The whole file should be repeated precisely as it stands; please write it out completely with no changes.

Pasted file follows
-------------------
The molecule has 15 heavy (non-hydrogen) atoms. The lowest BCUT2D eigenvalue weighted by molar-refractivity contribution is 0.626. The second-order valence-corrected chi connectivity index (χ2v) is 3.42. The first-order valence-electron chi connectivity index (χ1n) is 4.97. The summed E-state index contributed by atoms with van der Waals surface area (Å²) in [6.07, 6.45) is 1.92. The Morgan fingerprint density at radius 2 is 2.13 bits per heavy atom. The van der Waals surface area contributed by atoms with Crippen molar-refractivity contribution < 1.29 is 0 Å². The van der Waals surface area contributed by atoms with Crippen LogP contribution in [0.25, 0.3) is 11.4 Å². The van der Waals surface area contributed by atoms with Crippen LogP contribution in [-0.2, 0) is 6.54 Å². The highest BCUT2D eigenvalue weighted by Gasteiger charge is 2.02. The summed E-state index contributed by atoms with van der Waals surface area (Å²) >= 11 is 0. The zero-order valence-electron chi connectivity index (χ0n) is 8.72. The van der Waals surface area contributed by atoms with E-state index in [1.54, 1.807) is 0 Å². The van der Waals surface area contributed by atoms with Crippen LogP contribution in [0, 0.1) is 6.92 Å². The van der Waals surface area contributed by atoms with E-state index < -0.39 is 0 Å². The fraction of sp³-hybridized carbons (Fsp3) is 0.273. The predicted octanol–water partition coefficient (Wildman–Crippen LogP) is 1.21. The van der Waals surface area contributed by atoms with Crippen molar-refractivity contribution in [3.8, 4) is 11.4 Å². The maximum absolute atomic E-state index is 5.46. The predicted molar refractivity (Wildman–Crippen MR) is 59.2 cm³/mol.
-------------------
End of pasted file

The molecule has 15 heavy (non-hydrogen) atoms. The lowest BCUT2D eigenvalue weighted by molar-refractivity contribution is 0.626. The second-order valence-corrected chi connectivity index (χ2v) is 3.42. The first-order valence-electron chi connectivity index (χ1n) is 4.97. The summed E-state index contributed by atoms with van der Waals surface area (Å²) in [6.07, 6.45) is 1.92. The Morgan fingerprint density at radius 2 is 2.13 bits per heavy atom. The van der Waals surface area contributed by atoms with Crippen molar-refractivity contribution < 1.29 is 0 Å². The van der Waals surface area contributed by atoms with Crippen LogP contribution in [0.25, 0.3) is 11.4 Å². The van der Waals surface area contributed by atoms with Crippen LogP contribution in [-0.2, 0) is 6.54 Å². The highest BCUT2D eigenvalue weighted by Gasteiger charge is 2.02. The summed E-state index contributed by atoms with van der Waals surface area (Å²) >= 11 is 0. The zero-order valence-electron chi connectivity index (χ0n) is 8.72. The van der Waals surface area contributed by atoms with E-state index in [1.54, 1.807) is 0 Å². The van der Waals surface area contributed by atoms with Crippen LogP contribution in [0, 0.1) is 6.92 Å². The van der Waals surface area contributed by atoms with E-state index < -0.39 is 0 Å². The fraction of sp³-hybridized carbons (Fsp3) is 0.273. The predicted octanol–water partition coefficient (Wildman–Crippen LogP) is 1.21. The van der Waals surface area contributed by atoms with Crippen molar-refractivity contribution in [3.8, 4) is 11.4 Å². The maximum absolute atomic E-state index is 5.46. The predicted molar refractivity (Wildman–Crippen MR) is 59.2 cm³/mol.